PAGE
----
Club Dining Success Stories

From recent membership surveys at clubs all across North America, McMahon can identify the following clubs and their general managers who truly deliver to members one of their favorite dining places. A sampling list includes:

  1. High Ridge Country Club (Boynton Beach, Fla.): General Manager Carlos Perez and Chef Ed Balboni
  2. Annapolis Yacht Club (Annapolis, Md.): General Manager Brian Asch and Chef Michael Herr
  3. Old Warson Country Club (St. Louis, Mo.): General Manager Aidan Murphy and Chef Dan Holtgrave
  4. Union League (Philadelphia, Pa.): General Manager/COO Jeffrey McFadden and Chef Martin Hamann

A good question to ask is what makes these dining programs so successful? Based upon interviews with these general managers, here are some of their philosophies and axioms they live by:

  • In all cases, these managers take an active role in delivering a superlative dining program at their clubs. They know food and they know their members. They lead the chef in a partnership that works.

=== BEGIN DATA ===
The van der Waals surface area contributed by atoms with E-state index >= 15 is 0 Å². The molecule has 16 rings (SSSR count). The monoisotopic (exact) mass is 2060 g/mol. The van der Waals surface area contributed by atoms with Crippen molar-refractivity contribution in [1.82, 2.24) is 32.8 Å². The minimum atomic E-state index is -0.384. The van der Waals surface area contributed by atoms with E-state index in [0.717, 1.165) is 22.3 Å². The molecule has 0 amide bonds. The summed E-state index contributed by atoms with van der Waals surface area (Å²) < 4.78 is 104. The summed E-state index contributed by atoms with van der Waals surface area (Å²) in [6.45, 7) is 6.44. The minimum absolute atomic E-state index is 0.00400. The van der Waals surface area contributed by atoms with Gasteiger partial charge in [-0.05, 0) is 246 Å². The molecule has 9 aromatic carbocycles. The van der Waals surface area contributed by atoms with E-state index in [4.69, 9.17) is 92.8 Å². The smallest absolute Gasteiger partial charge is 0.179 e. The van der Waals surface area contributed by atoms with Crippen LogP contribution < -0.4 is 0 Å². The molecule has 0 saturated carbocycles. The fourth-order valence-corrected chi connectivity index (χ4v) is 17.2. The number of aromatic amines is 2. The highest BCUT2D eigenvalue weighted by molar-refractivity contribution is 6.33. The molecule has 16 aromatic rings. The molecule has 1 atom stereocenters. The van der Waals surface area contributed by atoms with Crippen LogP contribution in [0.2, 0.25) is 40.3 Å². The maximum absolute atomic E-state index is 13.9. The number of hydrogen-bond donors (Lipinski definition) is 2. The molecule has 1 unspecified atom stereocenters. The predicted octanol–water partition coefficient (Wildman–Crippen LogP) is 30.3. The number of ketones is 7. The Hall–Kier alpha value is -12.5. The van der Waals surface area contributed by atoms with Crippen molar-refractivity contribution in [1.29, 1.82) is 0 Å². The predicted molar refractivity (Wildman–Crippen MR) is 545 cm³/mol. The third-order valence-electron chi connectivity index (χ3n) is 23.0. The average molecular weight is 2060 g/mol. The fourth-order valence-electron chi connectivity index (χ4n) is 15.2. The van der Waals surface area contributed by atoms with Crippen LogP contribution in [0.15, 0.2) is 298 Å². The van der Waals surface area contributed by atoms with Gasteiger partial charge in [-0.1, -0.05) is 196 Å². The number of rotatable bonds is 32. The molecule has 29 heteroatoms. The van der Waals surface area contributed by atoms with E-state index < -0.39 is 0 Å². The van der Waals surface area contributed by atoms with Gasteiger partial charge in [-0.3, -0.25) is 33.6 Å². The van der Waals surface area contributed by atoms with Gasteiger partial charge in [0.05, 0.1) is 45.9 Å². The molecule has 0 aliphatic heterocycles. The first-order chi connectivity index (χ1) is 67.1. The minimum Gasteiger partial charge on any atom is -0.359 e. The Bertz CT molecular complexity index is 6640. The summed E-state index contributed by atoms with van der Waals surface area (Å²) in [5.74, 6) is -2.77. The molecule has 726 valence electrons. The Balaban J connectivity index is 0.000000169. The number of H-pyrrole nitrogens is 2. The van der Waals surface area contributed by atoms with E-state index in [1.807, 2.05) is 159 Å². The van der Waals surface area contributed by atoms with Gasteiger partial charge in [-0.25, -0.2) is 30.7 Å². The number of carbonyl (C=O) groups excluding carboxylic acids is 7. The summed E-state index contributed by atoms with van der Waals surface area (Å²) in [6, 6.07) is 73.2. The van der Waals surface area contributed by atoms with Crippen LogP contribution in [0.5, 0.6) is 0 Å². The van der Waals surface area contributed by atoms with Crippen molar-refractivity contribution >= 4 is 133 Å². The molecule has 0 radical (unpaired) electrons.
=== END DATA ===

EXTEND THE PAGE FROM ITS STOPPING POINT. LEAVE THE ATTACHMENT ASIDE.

• They know how to select a talented chef and, in some cases, F&B directors with whom they can work.
  • In order to achieve “one of members’ favorite dining places” versus “having the best food in a city,” one manager’s philosophy on his club’s dining is as follows: “The management culture and expertise between the back-of-the-house and front is dramatic. Great food with poor service is a losing experience. Consistently average to good food with great service is a very positive experience you can bank on. A good club dining program is system- and formula-management driven.”
  • Always start with the best raw product. If the starting product is marginal in quality, no amount of preparation will truly enhance it. A chef is not a magician.